during Navy testing of acoustic weapons and communications technologies.


The time has come for Congress to step up to its responsibilities to
exercise oversight over the United States Navy. Please communicate
today to your Senators and Representative. The basic message which
you are urged to put into your own words and speak from your own
heart is:

The US Navy is preparing to deploy a low frequency active sonar
system that seriously threatens the marine environment, including
endangered whales and other species. The Navy illegally spent
hundreds of millions of dollars on this system, despite never
completing the environmental impact statement. The momentum of
these illegal expenditures is causing the Navy to ignore credible
evidence that this system is too dangerous to deploy. The time
has come for Congress to exercise oversight by asking the General
Accounting Office (GAO) to conduct an audit of the entire SURTASS
LFA program and to hold hearings in the appropriate committees
into the conduct of the Navy in this manner.

Ask your congressional representatives to either request a GAO audit
and to communicate with the appropriate committee responsible for
this program to urge that committee to request a GAO audit.

Also ask your congressional representative to call for a moratorium
on any further testing of this system until the litigation now pending
in Honolulu is decided.

If you do send a letter to your congressional delegation and are not in
Hawai`i, please send a copy of your letter to:

Senator Daniel K. Inouye
722 Hart Senate Office Building
Washington, D.C. 20510

Senator Inouye is a ranking Democrat on the subcommittee on Defense
and a member of the subcommittee on Oceans and Fisheries. He has been
asked to request a GAO audit.

If you are moved to take further action, please communicate your
views to:

Secretary of the Navy Richard Danzig
1000 Navy Pentagon
Washington, D.C. 20350-1000
Telephone: (703) 695-3131
Fax: (703) 614-3477


Snail mail letters and faxes carry more weight than email messages. If
you do send email messages, include your snail mail address, since some
officials will only reply by snail mail.



The Surveillance Towed Array Sonar System (SURTASS) Low
Frequency Active (LFA) Sonar is an extraordinarily powerful
system the Navy seeks to deploy in 80% of the world's oceans.
One observation about the potential effects of this system on
marine mammals, such as whales, comes from the United States
Marine Mammal Commission:

U.S. Marine Mammal Commission - Annual Report for 1997

Page 169 - Low Frequency Active Sonar

- the possible effects could include:

- death from lung hemorrhage or other tissue trauma;

- temporary or permanent hearing loss or impairment;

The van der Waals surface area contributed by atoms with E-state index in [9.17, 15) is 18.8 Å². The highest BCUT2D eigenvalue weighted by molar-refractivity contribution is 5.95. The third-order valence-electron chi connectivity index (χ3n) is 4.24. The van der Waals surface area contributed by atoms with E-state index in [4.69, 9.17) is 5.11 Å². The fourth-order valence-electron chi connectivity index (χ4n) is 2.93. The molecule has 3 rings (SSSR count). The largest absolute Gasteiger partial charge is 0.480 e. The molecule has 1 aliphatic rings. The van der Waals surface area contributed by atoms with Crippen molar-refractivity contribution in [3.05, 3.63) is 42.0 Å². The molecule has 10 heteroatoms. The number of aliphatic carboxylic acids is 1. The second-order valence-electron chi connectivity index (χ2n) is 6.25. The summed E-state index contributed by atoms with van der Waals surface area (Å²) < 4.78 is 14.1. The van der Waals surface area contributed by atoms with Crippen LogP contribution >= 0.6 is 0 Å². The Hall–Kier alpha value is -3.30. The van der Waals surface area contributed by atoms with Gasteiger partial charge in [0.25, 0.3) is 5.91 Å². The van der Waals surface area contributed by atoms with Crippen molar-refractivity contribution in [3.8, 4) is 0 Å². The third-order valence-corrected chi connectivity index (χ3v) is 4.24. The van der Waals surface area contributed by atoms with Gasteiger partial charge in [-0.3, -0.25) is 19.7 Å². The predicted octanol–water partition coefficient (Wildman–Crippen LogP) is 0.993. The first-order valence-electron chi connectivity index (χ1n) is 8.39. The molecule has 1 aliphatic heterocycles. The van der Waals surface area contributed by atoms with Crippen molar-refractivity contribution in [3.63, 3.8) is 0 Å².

- disruption of feeding, breeding, nursing, acoustic communication
and sensing, or other vital behavior and, if the disruption is
severe, frequent, or long lasting, possible decreases in individual
survival and productivity and corresponding decreases in
population size and productivity;

- annoyance and subsequent abandonment or avoidance of traditional
feeding, breeding, or other biologically important habitats and, if
suitable alternative habitats are not available nearby, decreases
in both individual survival and productivity and in population size
and productivity;

- psychological and physiological stress, making animals more
vulnerable to disease, parasites, predation; and

- changes in the distribution abundance, or productivity of important
marine mammal prey species and subsequent decreases in both
individual marine mammal survival and productivity and in
population size and productivity."


Below is an updated chronology of events related to the United States
Navy's development and planned deployment of a low frequency active sonar
system and related high intensity sonar systems in the oceans of our world.

The Navy, Active Sonar, and Marine Mammals: A Chronology

1980-1995 - Navy defines new silent submarines as threat requiring
development of new technology. Without going through an EIS process, the
Navy selects low frequency active sonar (LFAS). Without going through an
EIS process pursuant to the National Environmental Policy Act (NEPA), the
Navy commits to the design, engineering, fabrication, software, hardware,
ship leasing, and other components of a full scale development program.
Without going through an EIS process, initiating a formal consultation
process with the National Marine Fisheries Service (NMFS), or securing
permits pursuant to the Marine Mammal Protection Act (MMPA) or Endangered
Species Act (ESA), the Navy conducts extensive tests of LFAS in various